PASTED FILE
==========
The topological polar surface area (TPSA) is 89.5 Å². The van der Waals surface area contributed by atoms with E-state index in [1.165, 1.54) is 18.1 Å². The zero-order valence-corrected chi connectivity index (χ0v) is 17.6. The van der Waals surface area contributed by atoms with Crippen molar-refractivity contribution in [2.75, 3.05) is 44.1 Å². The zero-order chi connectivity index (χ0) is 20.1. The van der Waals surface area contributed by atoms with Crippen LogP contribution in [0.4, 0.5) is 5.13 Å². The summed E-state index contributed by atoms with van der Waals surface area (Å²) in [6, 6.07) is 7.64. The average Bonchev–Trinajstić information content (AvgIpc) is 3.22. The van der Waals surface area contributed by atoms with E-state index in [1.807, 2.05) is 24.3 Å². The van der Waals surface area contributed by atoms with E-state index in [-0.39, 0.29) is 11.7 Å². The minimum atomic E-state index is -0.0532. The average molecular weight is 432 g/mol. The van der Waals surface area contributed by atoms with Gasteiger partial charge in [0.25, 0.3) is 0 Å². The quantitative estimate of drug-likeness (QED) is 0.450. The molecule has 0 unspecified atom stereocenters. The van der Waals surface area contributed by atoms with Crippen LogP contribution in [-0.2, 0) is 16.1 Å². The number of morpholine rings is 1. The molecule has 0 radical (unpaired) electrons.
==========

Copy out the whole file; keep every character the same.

The topological polar surface area (TPSA) is 89.5 Å². The van der Waals surface area contributed by atoms with E-state index in [1.165, 1.54) is 18.1 Å². The zero-order valence-corrected chi connectivity index (χ0v) is 17.6. The van der Waals surface area contributed by atoms with Crippen molar-refractivity contribution in [2.75, 3.05) is 44.1 Å². The zero-order chi connectivity index (χ0) is 20.1. The van der Waals surface area contributed by atoms with Crippen LogP contribution in [0.4, 0.5) is 5.13 Å². The summed E-state index contributed by atoms with van der Waals surface area (Å²) in [6, 6.07) is 7.64. The average Bonchev–Trinajstić information content (AvgIpc) is 3.22. The van der Waals surface area contributed by atoms with E-state index in [1.807, 2.05) is 24.3 Å². The van der Waals surface area contributed by atoms with E-state index in [-0.39, 0.29) is 11.7 Å². The minimum atomic E-state index is -0.0532. The average molecular weight is 432 g/mol. The van der Waals surface area contributed by atoms with Gasteiger partial charge in [0.25, 0.3) is 0 Å². The quantitative estimate of drug-likeness (QED) is 0.450. The molecule has 0 unspecified atom stereocenters. The van der Waals surface area contributed by atoms with Crippen LogP contribution in [-0.2, 0) is 16.1 Å². The number of morpholine rings is 1. The molecule has 0 radical (unpaired) electrons.